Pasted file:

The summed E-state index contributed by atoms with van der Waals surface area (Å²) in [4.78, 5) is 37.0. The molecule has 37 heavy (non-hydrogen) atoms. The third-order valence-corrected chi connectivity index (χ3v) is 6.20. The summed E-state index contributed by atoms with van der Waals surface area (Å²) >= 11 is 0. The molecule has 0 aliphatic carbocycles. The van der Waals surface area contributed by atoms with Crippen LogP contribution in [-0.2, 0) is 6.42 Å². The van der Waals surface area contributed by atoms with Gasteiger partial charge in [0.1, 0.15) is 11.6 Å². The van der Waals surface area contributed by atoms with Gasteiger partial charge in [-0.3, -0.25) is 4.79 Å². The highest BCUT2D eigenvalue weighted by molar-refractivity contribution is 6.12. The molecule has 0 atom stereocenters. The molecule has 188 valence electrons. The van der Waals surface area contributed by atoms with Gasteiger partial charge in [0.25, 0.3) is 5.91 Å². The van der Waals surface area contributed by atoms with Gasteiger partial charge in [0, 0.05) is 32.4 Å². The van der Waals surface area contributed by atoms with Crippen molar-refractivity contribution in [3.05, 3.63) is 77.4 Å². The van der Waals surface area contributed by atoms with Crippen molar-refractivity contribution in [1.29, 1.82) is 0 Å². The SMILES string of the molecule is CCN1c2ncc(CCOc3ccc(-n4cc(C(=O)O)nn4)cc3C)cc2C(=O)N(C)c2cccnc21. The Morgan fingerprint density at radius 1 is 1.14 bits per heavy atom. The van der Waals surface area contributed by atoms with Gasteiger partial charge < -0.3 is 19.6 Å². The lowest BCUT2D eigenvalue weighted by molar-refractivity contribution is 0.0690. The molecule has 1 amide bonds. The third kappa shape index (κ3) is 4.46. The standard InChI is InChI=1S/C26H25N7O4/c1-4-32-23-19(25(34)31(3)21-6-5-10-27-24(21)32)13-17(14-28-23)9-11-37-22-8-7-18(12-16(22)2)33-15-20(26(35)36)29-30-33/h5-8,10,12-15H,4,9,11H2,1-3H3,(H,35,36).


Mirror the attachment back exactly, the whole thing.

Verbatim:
The summed E-state index contributed by atoms with van der Waals surface area (Å²) in [4.78, 5) is 37.0. The molecule has 37 heavy (non-hydrogen) atoms. The third-order valence-corrected chi connectivity index (χ3v) is 6.20. The summed E-state index contributed by atoms with van der Waals surface area (Å²) >= 11 is 0. The molecule has 0 aliphatic carbocycles. The van der Waals surface area contributed by atoms with Crippen LogP contribution in [-0.2, 0) is 6.42 Å². The van der Waals surface area contributed by atoms with Gasteiger partial charge in [0.1, 0.15) is 11.6 Å². The van der Waals surface area contributed by atoms with Gasteiger partial charge in [-0.3, -0.25) is 4.79 Å². The highest BCUT2D eigenvalue weighted by molar-refractivity contribution is 6.12. The molecule has 0 atom stereocenters. The molecule has 188 valence electrons. The van der Waals surface area contributed by atoms with Gasteiger partial charge in [0.25, 0.3) is 5.91 Å². The van der Waals surface area contributed by atoms with Gasteiger partial charge in [0, 0.05) is 32.4 Å². The van der Waals surface area contributed by atoms with Crippen molar-refractivity contribution in [3.05, 3.63) is 77.4 Å². The van der Waals surface area contributed by atoms with Crippen molar-refractivity contribution in [1.29, 1.82) is 0 Å². The SMILES string of the molecule is CCN1c2ncc(CCOc3ccc(-n4cc(C(=O)O)nn4)cc3C)cc2C(=O)N(C)c2cccnc21. The Morgan fingerprint density at radius 1 is 1.14 bits per heavy atom. The van der Waals surface area contributed by atoms with Gasteiger partial charge < -0.3 is 19.6 Å². The lowest BCUT2D eigenvalue weighted by molar-refractivity contribution is 0.0690. The molecule has 1 amide bonds. The third kappa shape index (κ3) is 4.46. The standard InChI is InChI=1S/C26H25N7O4/c1-4-32-23-19(25(34)31(3)21-6-5-10-27-24(21)32)13-17(14-28-23)9-11-37-22-8-7-18(12-16(22)2)33-15-20(26(35)36)29-30-33/h5-8,10,12-15H,4,9,11H2,1-3H3,(H,35,36).